The Role of Blame In Healing
Posted May 31, 2006
I have some experience with child abuse, having survived it myself, and worked with "at risk" and "disadvantaged" children in after school programs.
Healing is like a dance, and one that requires a partner.
Of course the primary necessity is the will of the wounded to heal, and to take responsibility for acting on remedies that are advised.
But in order to have any chance of success, there must be something else present. Especially in the case of a child, and more specifically emotional and sexual or violent physical abuse.
Alongside the desire to heal, for healing to occur a person require support by their family, friends and fellow community members. When a person perceives this support, it is like a cast on a broken leg. Over time, the bone mends. So over time, they can feel encouraged in safety to regain confidence in themselves and gain self esteem.
This support is certainly incomplete when the leaders in the community do not stridently and uncompromisingly deal justice to the abuser. Regardless of the Karma of a past life triggering the reversal in this one, we only have the capacity as a community to deal with the present time scale. Thus the first breach of trust which we can functionally deal with was made by both the community at large that missed the signs of abuse, and the specific abuser.
So to even have the ability to heal, the wounded victim, especially an emotionally undeveloped child, needs to believe based on ACTION OF THE COMMUNITY that it will ever be possible to TRUST AGAIN. Otherwise they will justifiably be defensive and create a shell between themselves and others that will get harder to penetrate.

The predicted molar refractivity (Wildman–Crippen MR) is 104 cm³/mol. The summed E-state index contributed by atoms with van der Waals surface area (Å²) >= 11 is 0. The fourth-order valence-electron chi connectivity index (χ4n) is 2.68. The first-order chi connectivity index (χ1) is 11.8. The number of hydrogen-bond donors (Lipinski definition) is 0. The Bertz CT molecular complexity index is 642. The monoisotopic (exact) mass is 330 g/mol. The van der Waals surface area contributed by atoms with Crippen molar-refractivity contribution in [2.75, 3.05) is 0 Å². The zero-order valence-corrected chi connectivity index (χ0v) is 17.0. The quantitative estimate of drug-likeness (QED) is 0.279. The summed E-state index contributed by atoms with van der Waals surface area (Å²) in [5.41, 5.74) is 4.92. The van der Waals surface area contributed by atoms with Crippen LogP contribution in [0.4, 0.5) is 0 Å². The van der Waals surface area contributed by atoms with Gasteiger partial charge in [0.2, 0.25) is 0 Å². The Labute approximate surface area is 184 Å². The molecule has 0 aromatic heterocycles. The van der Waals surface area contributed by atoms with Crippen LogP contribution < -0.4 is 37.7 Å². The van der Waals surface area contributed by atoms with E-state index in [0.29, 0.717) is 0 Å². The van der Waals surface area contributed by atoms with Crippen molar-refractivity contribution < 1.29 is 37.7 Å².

To lay the onus of healing on someone so vitally damaged without acknowledging the equal amount of effort needed to be expended by the one's policing abuse, is seriously flawed thinking, and can only perpetuate the lack of healing which will occur in all the wounded souls.
Evidence for what I am trying to say can be seen in the recent article entitled "The Blame Game". From where the author has come from, she has done an admirable amount of healing by taking responsibility for her own role in the cosmic dance. She offers some sage advice for the abused regarding focusing on self-improvement, and not wasting time in seeking revenge or questioning why me?
However, I see indications where she has some still subtle dissatisfactions and a bitter taste in her mouth, and I highly doubt it is from lack of her own vigilence in the healing process, but due to lack of assistance at the broader levels of leadership in the community.
She questions, "But will searching for fault really take away what has already happened?"
Of course the answer is no, but also that that is not the only point of such an exercise. The valuable point is to hold someone accountable in the hopes that through their repentance or imprisonment, another's karma can change, and they might have a less tragic and shorter path of purification then at the hands of a repeat offender.